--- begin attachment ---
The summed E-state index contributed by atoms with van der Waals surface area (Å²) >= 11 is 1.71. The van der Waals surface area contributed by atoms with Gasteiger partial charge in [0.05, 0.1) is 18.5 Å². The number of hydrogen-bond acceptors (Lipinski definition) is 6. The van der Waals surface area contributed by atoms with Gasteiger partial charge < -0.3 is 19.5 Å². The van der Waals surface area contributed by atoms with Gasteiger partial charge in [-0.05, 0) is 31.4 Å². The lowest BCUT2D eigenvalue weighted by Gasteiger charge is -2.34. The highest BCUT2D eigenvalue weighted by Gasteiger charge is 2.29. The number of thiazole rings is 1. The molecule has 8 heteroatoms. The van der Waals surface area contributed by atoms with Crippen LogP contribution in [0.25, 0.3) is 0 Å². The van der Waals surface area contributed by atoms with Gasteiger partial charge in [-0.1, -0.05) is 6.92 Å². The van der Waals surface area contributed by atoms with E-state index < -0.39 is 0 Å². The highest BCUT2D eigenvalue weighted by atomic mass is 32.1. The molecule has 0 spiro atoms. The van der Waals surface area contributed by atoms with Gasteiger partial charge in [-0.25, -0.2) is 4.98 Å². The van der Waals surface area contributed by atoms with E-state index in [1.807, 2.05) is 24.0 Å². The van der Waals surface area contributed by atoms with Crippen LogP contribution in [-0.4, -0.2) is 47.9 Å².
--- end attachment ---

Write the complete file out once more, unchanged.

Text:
The summed E-state index contributed by atoms with van der Waals surface area (Å²) >= 11 is 1.71. The van der Waals surface area contributed by atoms with Gasteiger partial charge in [0.05, 0.1) is 18.5 Å². The number of hydrogen-bond acceptors (Lipinski definition) is 6. The van der Waals surface area contributed by atoms with Gasteiger partial charge < -0.3 is 19.5 Å². The van der Waals surface area contributed by atoms with Gasteiger partial charge in [-0.05, 0) is 31.4 Å². The lowest BCUT2D eigenvalue weighted by Gasteiger charge is -2.34. The highest BCUT2D eigenvalue weighted by Gasteiger charge is 2.29. The number of thiazole rings is 1. The molecule has 8 heteroatoms. The van der Waals surface area contributed by atoms with Crippen LogP contribution in [0.25, 0.3) is 0 Å². The van der Waals surface area contributed by atoms with Gasteiger partial charge in [-0.1, -0.05) is 6.92 Å². The van der Waals surface area contributed by atoms with E-state index < -0.39 is 0 Å². The highest BCUT2D eigenvalue weighted by atomic mass is 32.1. The molecule has 0 spiro atoms. The van der Waals surface area contributed by atoms with Gasteiger partial charge in [-0.25, -0.2) is 4.98 Å². The van der Waals surface area contributed by atoms with E-state index in [1.807, 2.05) is 24.0 Å². The van der Waals surface area contributed by atoms with Crippen LogP contribution in [-0.4, -0.2) is 47.9 Å².